It's a familiar refrain for many in the IT field: You start a new job and have to clean up the previous administrator's...
handiwork, such as their Active Directory group configuration.
You might inherit an Active Directory group strategy from an admin who didn't think the process through, leaving you with a setup that doesn't reflect the usage patterns of your users. Administrators who take the time to organize Active Directory organizational units and groups in a more coherent fashion will simplify their workload by making it easier to audit Active Directory identities and minimize the Active Directory attack surface.
Here are some practical tips and tricks to streamline your Active Directory (AD) administrator work and support your security compliance officers.
The traditional Active Directory design pattern
To start, always organize individual user accounts into groups. Avoid giving access permissions to individual user accounts because that approach does not scale.
Figure 1 shows Microsoft's recommendation to organize Active Directory user accounts for resource access.
The account, global, domain local, permission (AGDLP) model uses the following workflow:
- Organize users into global groups based on business criteria, such as department and location.
- Place the appropriate global groups into domain local groups on resource servers based on similar resource access requirements.
- Grant resource permissions to domain local groups only.
Note how this model uses two different scopes. Global groups organize AD users at the domain level, and domain local groups organize global groups at the access server level, such as a file server or a print server.
Employ role-based access control principles
Role-based access control (RBAC) grants access to groups based on job role. For example, consider network printer access:
- Most users need only the ability to submit and manage their own print jobs.
- Some users have delegated privileges to manage the entire print queue.
- Select users have full administrative access to the printer's hardware and software.
Microsoft helps with some of the planning work by prepopulating RBAC roles in Active Directory. For instance, installing the Domain Name Service role creates several sub-administrative groups in Active Directory.
Instead of relying on prebuilt groups, think about the user population and how to design global and domain local groups. Try to organize Active Directory global groups according to business rules and domain local groups based on access roles.
You might have global groups defined for each business unit at your organization, including IT, accounting, legal, manufacturing and human resources. You might also have domain local groups based on specific job tasks: print queue managers, print users, file access managers, file readers, database reporters and database developers.
When you organize Active Directory, the goals are to describe both the user population and their resource access requirements completely and accurately while you keep the number of global and domain local groups as small as possible to reduce the management workload.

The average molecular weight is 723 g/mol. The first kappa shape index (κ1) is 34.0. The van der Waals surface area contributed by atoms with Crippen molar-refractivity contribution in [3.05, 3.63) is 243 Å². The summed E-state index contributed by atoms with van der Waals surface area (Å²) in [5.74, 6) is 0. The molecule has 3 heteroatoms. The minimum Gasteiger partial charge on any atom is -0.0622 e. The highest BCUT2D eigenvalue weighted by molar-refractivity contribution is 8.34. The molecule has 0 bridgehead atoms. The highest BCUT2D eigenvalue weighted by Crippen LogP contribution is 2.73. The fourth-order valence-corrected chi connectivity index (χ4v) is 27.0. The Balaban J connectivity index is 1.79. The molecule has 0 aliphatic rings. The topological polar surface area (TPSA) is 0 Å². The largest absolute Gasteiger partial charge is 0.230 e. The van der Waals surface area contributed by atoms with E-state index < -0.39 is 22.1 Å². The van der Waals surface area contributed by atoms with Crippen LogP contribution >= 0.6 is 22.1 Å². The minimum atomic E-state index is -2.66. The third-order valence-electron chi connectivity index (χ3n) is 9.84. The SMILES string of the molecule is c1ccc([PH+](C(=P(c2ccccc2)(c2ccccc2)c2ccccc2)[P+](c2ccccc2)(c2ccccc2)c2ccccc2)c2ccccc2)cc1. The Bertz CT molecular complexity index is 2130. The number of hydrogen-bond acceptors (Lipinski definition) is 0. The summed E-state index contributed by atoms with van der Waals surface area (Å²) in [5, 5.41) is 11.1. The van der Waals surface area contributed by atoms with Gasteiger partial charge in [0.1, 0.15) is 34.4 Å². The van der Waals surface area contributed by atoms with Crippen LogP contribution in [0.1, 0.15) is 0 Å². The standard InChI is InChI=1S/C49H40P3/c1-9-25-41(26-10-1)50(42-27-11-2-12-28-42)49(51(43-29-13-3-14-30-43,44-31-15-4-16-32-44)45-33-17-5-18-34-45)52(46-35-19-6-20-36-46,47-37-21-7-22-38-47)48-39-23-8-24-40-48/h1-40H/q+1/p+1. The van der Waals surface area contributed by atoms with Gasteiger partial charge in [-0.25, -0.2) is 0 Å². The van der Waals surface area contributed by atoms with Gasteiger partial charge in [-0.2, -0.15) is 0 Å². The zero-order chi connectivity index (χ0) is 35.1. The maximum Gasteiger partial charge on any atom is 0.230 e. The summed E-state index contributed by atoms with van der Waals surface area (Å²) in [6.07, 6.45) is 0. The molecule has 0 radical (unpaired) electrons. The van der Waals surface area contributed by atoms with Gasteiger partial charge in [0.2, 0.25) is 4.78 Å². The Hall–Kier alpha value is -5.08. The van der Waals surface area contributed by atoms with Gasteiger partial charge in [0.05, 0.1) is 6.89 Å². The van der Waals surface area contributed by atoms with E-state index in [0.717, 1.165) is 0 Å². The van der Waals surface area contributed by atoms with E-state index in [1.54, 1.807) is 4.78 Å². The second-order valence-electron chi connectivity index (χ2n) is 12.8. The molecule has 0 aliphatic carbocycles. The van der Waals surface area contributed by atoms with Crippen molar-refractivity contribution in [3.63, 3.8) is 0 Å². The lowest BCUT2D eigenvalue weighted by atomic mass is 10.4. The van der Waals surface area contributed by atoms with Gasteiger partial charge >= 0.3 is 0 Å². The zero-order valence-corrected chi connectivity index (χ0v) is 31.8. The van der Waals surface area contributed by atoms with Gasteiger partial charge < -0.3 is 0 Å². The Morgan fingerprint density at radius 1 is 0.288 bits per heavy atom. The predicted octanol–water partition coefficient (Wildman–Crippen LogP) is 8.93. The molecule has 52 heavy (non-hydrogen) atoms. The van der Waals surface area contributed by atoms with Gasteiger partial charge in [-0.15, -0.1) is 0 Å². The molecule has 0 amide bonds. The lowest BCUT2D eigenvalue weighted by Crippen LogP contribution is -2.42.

Keep group nesting to a minimum if possible
You should keep group nesting to a minimum because it increases your administrative overhead and makes it more difficult to troubleshoot effective access. You should only populate global groups with individual Active Directory user accounts and only populate domain local groups with global groups.
The Windows Server and client operating systems have a feature called effective access, found in the advanced security settings dialog box in a file or folder's properties sheet. You model effective access for a particular user, group or computer account from this location. But analyzing multiple folders with this feature doesn't scale. You have to run it multiple times to analyze permissions.
In a multi-domain environment, nesting is unavoidable. Stick to single domain topologies when possible.
I recommend the topology in Figure 3 because while global groups can contain Active Directory user accounts from their own domain only, you can add global groups to discretionary access control lists in any forest domain.
Here's what's happening in the topology in Figure 3:
- A: Global groups represent marketing department employees in the contoso.com and corp.contoso.com domains.
- B: We create a domain local group on our app server named Mktg App Access and populate it with both global groups.
- C: We assign permissions on our line-of-business marketing app to the Mktg App Access domain local group.
You might wonder why there is no mention of universal groups. I avoid them because they slow down user logon times due to global catalog universal group membership lookups. Universal groups also make it easy to be sloppy during group creation and with resource access strategy.
How to design for the hybrid cloud
Microsoft offers Azure Active Directory for cloud identity services that you can synchronize with on-premises Active Directory user and group accounts, but Azure AD does not support organizational units. Azure AD uses a flat list of user and group accounts that works well for identity purposes.
With this structure in mind, proper user and group naming is paramount. You should also sufficiently populate Active Directory properties to make it easier to manage these accounts in the Azure cloud.
When you need to organize Active Directory groups, develop a naming convention that makes sense to everyone on your team and stick to it.
One common group naming pattern involves prefixes. For example, you might start all your global group names with GL_ and your domain local group names with DL_. If you use Exchange Server, then you will have distribution groups in addition to the AD security groups. In that instance, you could use the DI_ prefix.